It’s warmer under the snow
Soft, sub-zero snow contains plenty of air, which is effective in trapping heat. In the same way that a down jacket, woolly hat or industrial insulants trap heat, this layer of air acts as an insulator, keeping the temperature under the snow liveable even when the weather gets extremely cold. Additionally, snow also protects against wind; under thick snow, the air remains perfectly calm even in a storm.
Even in extremely cold weather, the temperature under the snow never falls more than a few degrees below zero. This allows reptiles to safely hibernate and plants to weather the cold under the snow. Small warm-blooded mammals also spend most of their winter in tunnels that they dig under the snow, only seldom going up to the surface, as evident by their tracks in the snow. Some birds have also learned to dive under the snow to sleep for the night.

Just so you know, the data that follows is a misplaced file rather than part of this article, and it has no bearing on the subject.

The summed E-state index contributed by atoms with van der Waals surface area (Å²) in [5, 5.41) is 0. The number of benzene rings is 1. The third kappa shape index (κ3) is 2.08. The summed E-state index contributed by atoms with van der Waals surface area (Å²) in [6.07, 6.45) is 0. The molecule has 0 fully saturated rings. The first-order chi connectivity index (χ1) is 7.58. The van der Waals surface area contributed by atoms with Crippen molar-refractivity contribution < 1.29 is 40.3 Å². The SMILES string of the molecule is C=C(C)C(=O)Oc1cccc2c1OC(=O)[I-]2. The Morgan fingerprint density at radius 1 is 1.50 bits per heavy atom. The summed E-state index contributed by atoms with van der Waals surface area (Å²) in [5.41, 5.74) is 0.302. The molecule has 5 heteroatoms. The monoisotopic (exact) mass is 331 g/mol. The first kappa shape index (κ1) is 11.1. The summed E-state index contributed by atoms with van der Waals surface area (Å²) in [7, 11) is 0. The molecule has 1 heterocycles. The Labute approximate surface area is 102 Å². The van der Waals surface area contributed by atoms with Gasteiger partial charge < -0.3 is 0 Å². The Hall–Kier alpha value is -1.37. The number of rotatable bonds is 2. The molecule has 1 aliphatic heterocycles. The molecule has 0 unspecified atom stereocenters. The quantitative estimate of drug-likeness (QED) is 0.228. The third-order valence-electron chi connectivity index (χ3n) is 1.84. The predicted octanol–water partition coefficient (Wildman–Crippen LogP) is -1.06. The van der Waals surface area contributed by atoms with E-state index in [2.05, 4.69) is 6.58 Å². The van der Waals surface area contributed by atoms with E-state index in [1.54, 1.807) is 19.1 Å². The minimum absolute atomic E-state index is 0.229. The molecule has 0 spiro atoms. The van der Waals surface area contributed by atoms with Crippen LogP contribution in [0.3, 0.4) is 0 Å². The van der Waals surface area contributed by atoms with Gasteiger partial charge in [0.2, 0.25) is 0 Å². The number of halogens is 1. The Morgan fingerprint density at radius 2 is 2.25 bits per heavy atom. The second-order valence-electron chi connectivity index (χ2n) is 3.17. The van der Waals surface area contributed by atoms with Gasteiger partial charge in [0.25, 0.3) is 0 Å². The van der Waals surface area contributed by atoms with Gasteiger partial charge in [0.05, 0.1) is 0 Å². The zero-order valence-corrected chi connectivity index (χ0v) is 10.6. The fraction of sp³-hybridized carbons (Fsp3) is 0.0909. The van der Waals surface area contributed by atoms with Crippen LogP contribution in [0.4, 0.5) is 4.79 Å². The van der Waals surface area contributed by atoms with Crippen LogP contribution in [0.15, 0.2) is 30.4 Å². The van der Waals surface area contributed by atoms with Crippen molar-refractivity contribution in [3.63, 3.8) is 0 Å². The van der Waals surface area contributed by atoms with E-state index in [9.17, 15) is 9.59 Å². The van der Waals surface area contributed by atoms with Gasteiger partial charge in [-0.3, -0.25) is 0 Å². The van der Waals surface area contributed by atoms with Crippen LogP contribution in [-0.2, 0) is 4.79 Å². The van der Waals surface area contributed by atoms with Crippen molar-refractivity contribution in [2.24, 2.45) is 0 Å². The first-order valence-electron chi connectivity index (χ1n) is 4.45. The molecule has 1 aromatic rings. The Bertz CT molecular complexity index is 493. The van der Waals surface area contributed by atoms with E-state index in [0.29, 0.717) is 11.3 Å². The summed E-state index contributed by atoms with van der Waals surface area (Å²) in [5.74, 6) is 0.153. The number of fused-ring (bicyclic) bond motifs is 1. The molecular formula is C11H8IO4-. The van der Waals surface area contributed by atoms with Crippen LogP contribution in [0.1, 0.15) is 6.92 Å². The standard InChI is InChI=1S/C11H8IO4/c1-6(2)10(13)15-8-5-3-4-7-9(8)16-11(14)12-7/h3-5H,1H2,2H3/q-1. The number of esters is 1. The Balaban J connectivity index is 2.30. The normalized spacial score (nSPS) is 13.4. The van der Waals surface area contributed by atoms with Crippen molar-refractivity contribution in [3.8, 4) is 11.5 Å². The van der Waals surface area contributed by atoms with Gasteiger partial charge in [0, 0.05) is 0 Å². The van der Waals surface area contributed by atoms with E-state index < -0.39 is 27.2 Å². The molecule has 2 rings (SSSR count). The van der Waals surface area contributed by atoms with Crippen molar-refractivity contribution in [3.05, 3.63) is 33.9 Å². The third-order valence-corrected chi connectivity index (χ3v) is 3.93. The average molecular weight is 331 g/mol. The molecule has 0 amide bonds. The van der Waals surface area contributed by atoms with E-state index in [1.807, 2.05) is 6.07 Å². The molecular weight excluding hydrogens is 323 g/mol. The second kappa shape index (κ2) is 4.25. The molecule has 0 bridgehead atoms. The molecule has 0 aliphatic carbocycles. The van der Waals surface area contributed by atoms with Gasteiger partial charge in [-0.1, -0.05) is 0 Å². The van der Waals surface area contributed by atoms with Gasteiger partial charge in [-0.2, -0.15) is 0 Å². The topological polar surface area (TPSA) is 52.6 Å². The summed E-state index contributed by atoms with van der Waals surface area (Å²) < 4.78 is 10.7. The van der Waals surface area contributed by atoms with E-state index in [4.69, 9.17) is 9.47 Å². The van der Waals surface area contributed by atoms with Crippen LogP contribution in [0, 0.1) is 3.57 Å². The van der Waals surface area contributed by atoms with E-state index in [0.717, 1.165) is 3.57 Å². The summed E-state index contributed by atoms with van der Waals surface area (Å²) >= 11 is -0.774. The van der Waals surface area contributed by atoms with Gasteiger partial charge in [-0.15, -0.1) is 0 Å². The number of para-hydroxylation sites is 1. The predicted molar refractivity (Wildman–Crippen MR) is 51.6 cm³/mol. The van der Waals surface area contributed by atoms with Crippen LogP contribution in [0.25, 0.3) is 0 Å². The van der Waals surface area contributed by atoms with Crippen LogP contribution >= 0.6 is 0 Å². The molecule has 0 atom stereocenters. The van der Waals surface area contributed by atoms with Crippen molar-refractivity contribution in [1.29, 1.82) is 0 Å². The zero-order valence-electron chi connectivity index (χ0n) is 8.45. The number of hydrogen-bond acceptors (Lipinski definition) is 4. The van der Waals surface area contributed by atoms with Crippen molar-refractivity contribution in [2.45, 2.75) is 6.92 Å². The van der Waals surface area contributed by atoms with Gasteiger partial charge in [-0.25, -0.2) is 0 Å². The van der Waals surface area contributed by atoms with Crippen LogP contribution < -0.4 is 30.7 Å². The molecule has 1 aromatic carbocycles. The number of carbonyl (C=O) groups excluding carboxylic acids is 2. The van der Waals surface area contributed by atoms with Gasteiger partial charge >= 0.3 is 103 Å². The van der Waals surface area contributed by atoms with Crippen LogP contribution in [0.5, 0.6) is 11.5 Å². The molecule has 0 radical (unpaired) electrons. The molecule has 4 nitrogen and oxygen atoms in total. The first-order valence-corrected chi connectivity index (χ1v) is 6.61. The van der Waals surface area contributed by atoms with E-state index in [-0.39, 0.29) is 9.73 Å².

When it comes to insulation, the best type of snow is soft, sub-zero snow, which can contain up to 90% air by volume. As such, climate change poses a serious threat to plants and animals that rely on snow to protect them during winter by also making winter weather increasingly unstable on Ruissalo. As a result, the insulating snow cover may end up melting in the middle of winter, turning into water that leaves the ground wet. When the temperature drops below zero again, the ground freezes over, leaving plants and animals to survive without snow cover.